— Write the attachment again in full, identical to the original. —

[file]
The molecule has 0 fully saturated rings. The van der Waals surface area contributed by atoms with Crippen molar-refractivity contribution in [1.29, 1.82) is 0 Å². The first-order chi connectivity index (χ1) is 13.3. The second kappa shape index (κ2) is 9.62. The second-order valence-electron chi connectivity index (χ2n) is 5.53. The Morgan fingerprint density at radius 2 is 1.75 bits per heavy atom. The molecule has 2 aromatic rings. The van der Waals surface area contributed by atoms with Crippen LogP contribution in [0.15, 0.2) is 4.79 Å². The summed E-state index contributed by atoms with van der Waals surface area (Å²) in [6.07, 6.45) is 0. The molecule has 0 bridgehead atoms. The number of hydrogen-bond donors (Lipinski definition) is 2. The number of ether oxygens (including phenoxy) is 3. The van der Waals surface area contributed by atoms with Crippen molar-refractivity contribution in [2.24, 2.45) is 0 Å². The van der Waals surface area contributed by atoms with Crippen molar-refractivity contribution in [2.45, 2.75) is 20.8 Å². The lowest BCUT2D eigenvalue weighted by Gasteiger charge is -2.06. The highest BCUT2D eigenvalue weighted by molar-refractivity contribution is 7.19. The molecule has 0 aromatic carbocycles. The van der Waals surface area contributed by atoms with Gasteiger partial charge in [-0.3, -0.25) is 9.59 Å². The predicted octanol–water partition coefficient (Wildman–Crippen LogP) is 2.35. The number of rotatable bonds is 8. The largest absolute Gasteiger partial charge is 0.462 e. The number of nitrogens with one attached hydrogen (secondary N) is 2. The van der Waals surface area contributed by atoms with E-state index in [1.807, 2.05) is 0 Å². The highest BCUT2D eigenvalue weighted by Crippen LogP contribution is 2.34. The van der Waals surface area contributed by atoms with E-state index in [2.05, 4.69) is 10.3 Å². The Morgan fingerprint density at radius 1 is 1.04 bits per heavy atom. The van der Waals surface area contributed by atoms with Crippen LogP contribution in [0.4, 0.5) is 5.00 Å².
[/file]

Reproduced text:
The molecule has 0 fully saturated rings. The van der Waals surface area contributed by atoms with Crippen molar-refractivity contribution in [1.29, 1.82) is 0 Å². The first-order chi connectivity index (χ1) is 13.3. The second kappa shape index (κ2) is 9.62. The second-order valence-electron chi connectivity index (χ2n) is 5.53. The Morgan fingerprint density at radius 2 is 1.75 bits per heavy atom. The molecule has 2 aromatic rings. The van der Waals surface area contributed by atoms with Crippen LogP contribution in [0.15, 0.2) is 4.79 Å². The summed E-state index contributed by atoms with van der Waals surface area (Å²) in [6.07, 6.45) is 0. The molecule has 0 bridgehead atoms. The number of hydrogen-bond donors (Lipinski definition) is 2. The number of ether oxygens (including phenoxy) is 3. The van der Waals surface area contributed by atoms with Crippen molar-refractivity contribution in [2.24, 2.45) is 0 Å². The van der Waals surface area contributed by atoms with Crippen molar-refractivity contribution in [2.45, 2.75) is 20.8 Å². The lowest BCUT2D eigenvalue weighted by Gasteiger charge is -2.06. The highest BCUT2D eigenvalue weighted by molar-refractivity contribution is 7.19. The molecule has 0 aromatic carbocycles. The van der Waals surface area contributed by atoms with Gasteiger partial charge in [-0.3, -0.25) is 9.59 Å². The predicted octanol–water partition coefficient (Wildman–Crippen LogP) is 2.35. The number of rotatable bonds is 8. The largest absolute Gasteiger partial charge is 0.462 e. The number of nitrogens with one attached hydrogen (secondary N) is 2. The van der Waals surface area contributed by atoms with E-state index in [1.807, 2.05) is 0 Å². The highest BCUT2D eigenvalue weighted by Crippen LogP contribution is 2.34. The van der Waals surface area contributed by atoms with E-state index in [2.05, 4.69) is 10.3 Å². The Morgan fingerprint density at radius 1 is 1.04 bits per heavy atom. The van der Waals surface area contributed by atoms with Crippen LogP contribution in [0.4, 0.5) is 5.00 Å².